Another issue that came up turns our original question on its head. So rather than asking what kind of times are the new economics creating, people were also interested in what kind of time is needed to even engage in trying to do economies differently. There can be a tendency to assume that everyone can be involved in this, but the same kinds of opportunities aren’t available to all. Time poverty and low incomes restrict how people can get involved. So we’re also interested in how the ‘opportune moment’ opens up for people to take the leap into doing things differently. When does this happen? At what stage in people’s lives? And with what support systems in place? Importantly how do people negotiate the kinds of compromises they might be required to make in order to open up time for change, or to keep the new project moving along?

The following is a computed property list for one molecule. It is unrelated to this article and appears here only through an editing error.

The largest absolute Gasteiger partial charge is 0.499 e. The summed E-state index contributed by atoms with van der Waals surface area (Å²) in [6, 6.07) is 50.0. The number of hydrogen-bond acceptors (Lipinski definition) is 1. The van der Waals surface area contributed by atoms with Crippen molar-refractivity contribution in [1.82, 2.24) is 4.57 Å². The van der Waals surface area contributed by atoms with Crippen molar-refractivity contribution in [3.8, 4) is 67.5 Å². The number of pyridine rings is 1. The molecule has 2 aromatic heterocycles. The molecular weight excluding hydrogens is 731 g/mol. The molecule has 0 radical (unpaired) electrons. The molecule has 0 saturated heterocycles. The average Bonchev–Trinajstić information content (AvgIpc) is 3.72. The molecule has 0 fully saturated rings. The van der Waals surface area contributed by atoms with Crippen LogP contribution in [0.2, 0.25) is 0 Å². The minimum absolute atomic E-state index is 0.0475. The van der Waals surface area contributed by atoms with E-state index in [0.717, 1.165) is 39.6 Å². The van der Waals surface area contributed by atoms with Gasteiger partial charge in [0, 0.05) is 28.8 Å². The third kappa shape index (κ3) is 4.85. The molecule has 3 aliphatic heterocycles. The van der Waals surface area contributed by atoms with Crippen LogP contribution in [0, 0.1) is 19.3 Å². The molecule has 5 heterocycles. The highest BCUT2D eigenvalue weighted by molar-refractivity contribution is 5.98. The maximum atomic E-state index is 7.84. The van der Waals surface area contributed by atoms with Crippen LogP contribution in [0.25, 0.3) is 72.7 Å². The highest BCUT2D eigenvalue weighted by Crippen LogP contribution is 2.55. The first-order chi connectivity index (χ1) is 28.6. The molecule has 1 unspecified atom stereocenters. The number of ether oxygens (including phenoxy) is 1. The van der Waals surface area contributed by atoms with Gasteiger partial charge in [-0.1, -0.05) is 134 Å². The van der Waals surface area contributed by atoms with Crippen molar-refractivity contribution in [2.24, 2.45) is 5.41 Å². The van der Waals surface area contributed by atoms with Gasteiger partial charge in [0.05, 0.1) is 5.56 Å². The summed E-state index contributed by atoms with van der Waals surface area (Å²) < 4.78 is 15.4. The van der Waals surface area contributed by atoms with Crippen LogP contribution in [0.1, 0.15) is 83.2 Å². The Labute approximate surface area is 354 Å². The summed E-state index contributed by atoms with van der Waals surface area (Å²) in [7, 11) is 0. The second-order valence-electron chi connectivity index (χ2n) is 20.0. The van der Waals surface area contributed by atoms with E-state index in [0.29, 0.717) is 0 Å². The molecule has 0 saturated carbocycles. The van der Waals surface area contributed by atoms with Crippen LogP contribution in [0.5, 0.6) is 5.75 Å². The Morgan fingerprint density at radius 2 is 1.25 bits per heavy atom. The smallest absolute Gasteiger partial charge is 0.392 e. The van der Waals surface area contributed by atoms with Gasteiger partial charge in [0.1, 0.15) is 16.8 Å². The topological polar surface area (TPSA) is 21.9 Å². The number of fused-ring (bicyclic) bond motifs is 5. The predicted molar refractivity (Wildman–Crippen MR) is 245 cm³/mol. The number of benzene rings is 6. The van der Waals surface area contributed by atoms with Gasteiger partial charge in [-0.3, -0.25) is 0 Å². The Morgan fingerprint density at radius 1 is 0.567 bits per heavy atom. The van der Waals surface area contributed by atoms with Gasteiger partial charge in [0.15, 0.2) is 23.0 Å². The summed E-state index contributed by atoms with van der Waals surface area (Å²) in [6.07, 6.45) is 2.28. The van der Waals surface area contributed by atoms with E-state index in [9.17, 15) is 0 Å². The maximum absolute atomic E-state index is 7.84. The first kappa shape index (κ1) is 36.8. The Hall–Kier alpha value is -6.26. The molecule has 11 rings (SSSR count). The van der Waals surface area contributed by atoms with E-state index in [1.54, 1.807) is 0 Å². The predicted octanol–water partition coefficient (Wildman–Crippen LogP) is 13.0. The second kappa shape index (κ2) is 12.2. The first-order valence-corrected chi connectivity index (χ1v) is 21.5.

More specific issues related to an interest in whether the frameworks already in place around the co-operative and permaculture movements might have anything in particular to tell us about sustainable times. Chris Warburton-Brown, for example, suggested that if time is a resource, and permaculture is about designing more sustainable resource-use, then perhaps those practising it will already have important insights that the project can learn from. He also suggested it would be interesting to explore what kinds of time have already been assumed by the philosophical basis of permaculture.
Issues to do with the role of the past and the future were also important. How might the seven principles of the original co-operative founders developed in the 1800s address issues that new co-ops are facing today? More generally, an important question arising from our interest in ‘thinking forward through the past’ will be how can we inherit from past experiments with alternative economies without being overly nostalgic or romantic? Alternatively, if capitalism has been widely characterised as blighted with short-time horizons is it the case that alternative enterprises are developing a more extended sense of past and future? Does the idea of being accountable to the next seven generations, for example, resonate with the people we will be visiting and working with?